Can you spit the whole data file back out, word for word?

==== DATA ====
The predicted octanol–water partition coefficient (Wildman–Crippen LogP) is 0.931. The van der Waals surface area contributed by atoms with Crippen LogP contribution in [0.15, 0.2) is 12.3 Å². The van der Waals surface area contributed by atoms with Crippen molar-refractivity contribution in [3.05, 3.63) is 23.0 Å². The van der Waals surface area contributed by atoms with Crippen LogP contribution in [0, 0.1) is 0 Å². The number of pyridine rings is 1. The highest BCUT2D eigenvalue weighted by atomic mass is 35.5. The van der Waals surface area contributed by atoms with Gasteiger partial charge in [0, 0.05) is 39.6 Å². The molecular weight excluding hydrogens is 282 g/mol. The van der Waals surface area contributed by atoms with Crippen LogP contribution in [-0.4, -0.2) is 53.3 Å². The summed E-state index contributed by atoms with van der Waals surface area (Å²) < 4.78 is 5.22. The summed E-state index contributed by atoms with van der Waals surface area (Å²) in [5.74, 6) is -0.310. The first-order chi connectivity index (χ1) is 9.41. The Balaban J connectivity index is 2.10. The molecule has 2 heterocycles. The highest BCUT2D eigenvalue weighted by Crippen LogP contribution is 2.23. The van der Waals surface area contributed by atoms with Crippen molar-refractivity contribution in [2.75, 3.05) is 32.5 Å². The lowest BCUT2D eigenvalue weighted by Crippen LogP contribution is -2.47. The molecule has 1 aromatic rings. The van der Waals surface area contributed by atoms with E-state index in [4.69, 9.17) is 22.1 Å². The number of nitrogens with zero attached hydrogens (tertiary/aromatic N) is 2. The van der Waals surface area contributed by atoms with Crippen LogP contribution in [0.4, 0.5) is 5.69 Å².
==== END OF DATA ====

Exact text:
The predicted octanol–water partition coefficient (Wildman–Crippen LogP) is 0.931. The van der Waals surface area contributed by atoms with Crippen LogP contribution in [0.15, 0.2) is 12.3 Å². The van der Waals surface area contributed by atoms with Crippen molar-refractivity contribution in [3.05, 3.63) is 23.0 Å². The van der Waals surface area contributed by atoms with Crippen LogP contribution in [0, 0.1) is 0 Å². The number of pyridine rings is 1. The highest BCUT2D eigenvalue weighted by atomic mass is 35.5. The van der Waals surface area contributed by atoms with Gasteiger partial charge in [0, 0.05) is 39.6 Å². The molecular weight excluding hydrogens is 282 g/mol. The van der Waals surface area contributed by atoms with Crippen LogP contribution in [-0.4, -0.2) is 53.3 Å². The summed E-state index contributed by atoms with van der Waals surface area (Å²) < 4.78 is 5.22. The summed E-state index contributed by atoms with van der Waals surface area (Å²) in [5.74, 6) is -0.310. The first-order chi connectivity index (χ1) is 9.41. The Balaban J connectivity index is 2.10. The molecule has 2 heterocycles. The highest BCUT2D eigenvalue weighted by Crippen LogP contribution is 2.23. The van der Waals surface area contributed by atoms with Crippen molar-refractivity contribution in [2.75, 3.05) is 32.5 Å². The lowest BCUT2D eigenvalue weighted by Crippen LogP contribution is -2.47. The molecule has 1 aromatic rings. The van der Waals surface area contributed by atoms with E-state index in [4.69, 9.17) is 22.1 Å². The number of nitrogens with zero attached hydrogens (tertiary/aromatic N) is 2. The van der Waals surface area contributed by atoms with Crippen LogP contribution in [0.4, 0.5) is 5.69 Å².